“They see themselves as representing a lot of things, which means they need a louder voice,” she says.
5. Selling your own agenda
The marketplace of ideas doesn’t work when individuals come to hock their own agendas and projects.
White remembers leading a series of public events where residents participated in small discussions of several big transportations questions facing the city of Boston. One man attended each of the meetings, armed with his laptop, to present his pet project to the attendees at his table. No.
6. Over-using jargon
This one is connected to pulling rank because experts and insiders—those close to or well-versed in an issue—tend to utilize jargon, intentionally or not, which can alienate others in the meeting. (Professors are especially guilty of this one, Lazu says.) She recommends setting ground rules at the start of the meeting that include the formation of a shared language and establish the space as one where people feel respected and heard.
7. Spreading negativity
Debbie and Donnie Downer show up to almost every community meeting, it seems, and meet every idea and proposal with a reason (or five) why it’ll never work: “We tried this 30 years ago.” “I just know it’s going to fail.”
It’s not to say we shouldn’t speak up if we see a fatal flaw in the plan, or draw on our experience, but when certain attendees—or even facilitators—constantly question and sow negativity, the optimism for solving the problem is severely compromised.
8. Bringing our less-than-best selves
“Ask people to come into the space with an open heart,” Lazu says. “That [way] we come with our bigger selves. That’s hard to do.” The author Stephen Covey said it this way: “Seek first to understand, then to be understood.” Too often, neighbors arrive at the meeting with shields up, looking for a fight—sometimes preemptively turning what should have been a collaborative process into a UFC match.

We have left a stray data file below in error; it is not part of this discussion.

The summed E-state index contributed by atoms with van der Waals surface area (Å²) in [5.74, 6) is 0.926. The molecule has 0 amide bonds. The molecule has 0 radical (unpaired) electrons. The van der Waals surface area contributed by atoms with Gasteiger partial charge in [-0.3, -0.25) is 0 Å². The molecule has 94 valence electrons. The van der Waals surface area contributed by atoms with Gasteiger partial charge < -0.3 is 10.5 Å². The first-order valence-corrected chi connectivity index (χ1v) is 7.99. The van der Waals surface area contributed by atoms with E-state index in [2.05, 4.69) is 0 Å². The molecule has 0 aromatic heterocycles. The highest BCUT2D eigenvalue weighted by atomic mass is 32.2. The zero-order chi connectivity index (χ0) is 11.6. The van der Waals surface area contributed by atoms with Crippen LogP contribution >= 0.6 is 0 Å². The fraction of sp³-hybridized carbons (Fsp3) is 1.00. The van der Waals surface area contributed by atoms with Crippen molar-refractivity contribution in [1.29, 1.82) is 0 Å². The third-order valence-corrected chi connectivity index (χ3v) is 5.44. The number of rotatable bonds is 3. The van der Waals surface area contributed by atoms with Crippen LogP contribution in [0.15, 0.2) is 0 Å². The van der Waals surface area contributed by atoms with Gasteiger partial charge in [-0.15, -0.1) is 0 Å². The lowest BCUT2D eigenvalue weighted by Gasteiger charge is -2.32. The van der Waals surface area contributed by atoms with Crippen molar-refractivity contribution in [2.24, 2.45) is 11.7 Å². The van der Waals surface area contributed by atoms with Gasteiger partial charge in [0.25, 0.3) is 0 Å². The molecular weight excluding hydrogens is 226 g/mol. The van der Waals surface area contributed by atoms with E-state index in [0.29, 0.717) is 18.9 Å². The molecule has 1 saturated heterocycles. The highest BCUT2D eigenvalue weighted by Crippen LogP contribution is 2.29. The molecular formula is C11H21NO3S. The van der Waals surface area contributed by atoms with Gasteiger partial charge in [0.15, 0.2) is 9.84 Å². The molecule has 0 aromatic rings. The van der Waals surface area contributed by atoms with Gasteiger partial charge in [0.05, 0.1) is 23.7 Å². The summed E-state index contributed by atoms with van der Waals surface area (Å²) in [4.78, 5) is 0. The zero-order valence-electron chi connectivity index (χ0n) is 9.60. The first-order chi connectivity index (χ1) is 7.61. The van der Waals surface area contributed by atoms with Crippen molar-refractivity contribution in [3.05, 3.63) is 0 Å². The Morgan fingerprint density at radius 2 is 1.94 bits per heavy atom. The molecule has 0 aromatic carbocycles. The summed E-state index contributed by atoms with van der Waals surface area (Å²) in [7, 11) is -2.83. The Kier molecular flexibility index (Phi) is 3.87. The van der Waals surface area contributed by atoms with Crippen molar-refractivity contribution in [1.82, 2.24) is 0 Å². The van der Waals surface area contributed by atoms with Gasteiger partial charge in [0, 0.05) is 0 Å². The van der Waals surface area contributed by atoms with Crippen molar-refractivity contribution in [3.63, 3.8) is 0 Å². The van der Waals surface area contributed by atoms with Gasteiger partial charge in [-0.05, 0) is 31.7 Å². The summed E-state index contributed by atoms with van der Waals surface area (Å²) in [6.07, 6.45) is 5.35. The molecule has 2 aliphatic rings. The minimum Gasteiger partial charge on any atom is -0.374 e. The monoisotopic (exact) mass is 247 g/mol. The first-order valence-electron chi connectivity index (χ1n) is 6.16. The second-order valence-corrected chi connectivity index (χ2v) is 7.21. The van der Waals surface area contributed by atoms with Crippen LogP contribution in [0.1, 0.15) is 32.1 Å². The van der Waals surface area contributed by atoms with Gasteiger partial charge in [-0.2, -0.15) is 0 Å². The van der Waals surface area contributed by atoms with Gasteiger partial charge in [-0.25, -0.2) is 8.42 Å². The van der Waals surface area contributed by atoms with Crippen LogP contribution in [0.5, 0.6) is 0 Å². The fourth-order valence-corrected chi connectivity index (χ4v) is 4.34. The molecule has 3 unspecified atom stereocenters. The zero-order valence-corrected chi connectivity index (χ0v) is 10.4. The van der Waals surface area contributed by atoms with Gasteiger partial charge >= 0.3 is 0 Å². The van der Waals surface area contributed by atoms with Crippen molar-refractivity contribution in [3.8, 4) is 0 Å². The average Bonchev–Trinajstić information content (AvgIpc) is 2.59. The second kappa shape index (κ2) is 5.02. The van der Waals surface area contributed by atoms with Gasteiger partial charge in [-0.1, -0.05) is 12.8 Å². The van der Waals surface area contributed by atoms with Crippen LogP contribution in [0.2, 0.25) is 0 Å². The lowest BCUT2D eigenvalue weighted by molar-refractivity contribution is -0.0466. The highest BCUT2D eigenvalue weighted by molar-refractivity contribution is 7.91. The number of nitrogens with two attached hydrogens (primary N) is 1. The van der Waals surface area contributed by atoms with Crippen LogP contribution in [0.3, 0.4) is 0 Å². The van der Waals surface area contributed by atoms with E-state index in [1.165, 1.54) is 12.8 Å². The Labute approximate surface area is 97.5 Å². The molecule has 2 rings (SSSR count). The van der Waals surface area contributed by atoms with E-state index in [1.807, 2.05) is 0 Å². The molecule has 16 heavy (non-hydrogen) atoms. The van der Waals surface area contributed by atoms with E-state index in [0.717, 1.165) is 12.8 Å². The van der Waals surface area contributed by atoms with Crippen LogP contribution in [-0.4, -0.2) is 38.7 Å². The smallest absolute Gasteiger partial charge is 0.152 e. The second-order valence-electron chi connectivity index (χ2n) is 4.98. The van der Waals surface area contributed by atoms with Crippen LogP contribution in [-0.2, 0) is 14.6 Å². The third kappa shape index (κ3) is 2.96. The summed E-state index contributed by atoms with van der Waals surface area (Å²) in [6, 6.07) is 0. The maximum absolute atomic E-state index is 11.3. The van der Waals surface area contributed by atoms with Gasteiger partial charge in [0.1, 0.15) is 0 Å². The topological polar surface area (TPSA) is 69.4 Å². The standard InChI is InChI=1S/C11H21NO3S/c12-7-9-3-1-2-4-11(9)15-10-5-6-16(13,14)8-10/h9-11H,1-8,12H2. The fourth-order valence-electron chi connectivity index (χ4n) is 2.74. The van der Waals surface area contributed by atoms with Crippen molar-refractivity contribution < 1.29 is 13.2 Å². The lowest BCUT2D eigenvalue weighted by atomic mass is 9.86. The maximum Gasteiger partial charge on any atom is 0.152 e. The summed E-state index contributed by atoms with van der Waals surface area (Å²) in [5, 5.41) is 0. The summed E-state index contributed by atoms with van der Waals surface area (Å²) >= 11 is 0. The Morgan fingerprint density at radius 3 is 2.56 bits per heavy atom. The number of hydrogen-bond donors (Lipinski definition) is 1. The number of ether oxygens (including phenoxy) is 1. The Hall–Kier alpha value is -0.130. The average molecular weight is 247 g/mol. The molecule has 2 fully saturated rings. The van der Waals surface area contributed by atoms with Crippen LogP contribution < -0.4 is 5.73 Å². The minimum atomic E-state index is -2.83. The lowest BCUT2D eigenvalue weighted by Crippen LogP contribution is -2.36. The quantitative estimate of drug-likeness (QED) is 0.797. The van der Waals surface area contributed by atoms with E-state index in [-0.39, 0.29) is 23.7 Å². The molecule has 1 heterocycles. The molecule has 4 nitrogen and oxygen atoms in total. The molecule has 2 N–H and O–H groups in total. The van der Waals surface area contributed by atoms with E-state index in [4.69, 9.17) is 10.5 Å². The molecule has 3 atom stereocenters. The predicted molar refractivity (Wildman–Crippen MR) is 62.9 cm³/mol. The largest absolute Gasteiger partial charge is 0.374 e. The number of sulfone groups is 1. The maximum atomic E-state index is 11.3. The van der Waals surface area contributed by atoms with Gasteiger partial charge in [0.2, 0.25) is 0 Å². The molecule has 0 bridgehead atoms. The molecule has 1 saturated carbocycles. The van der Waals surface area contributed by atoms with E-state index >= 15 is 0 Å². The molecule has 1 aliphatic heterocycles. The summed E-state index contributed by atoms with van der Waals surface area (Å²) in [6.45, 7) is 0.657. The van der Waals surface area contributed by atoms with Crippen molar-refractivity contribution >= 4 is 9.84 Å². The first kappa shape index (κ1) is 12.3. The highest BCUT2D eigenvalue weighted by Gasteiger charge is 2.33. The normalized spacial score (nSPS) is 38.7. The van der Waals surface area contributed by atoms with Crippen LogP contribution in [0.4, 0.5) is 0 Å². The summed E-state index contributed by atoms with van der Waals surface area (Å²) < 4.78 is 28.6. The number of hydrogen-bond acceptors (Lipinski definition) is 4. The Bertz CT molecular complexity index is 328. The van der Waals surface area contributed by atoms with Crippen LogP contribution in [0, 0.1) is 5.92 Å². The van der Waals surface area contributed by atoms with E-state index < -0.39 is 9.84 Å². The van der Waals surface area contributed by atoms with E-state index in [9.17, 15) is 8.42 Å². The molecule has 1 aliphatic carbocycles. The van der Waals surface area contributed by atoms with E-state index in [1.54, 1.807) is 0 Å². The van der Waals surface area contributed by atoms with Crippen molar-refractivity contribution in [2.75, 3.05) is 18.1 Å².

9. Calling a fake meeting
When is a community meeting not a community meeting? When the agency or municipality in charge is not actually interested in hearing what residents think. For instance, the 2015 trainwreck that was Boston’s bid for the 2024 Olympic Games. Only after the mayor had signed an agreement banning city employees from criticizing the Olympics and placed wealthy businessmen (whose enterprises stood to benefit) in charge of the bid did city officials and the committee finally go into the neighborhoods to meet with residents. Lazu says the Olympics process seemed to be less about seeking genuine feedback and more about winning over the skeptics.
“A lot of times meetings are created in a way to say, ‘great, we did a hearing,’” she says. During the Olympics bid, she adds, the community process “just collapsed so horribly, or spectacularly, or beautifully—however you want to look at it—it deserved a gold medal.”
The bottom line:Residents should absolutely take responsibility for their crappy attitudes and actions in community processes, but the blame for off-the-rails meetings lies with organizers and facilitators, Lazu says.
“It’s your responsibility as the organizer—just like when you throw a party,” she says. “You invited all these people here. It still needs to be your responsibility to hold the space.”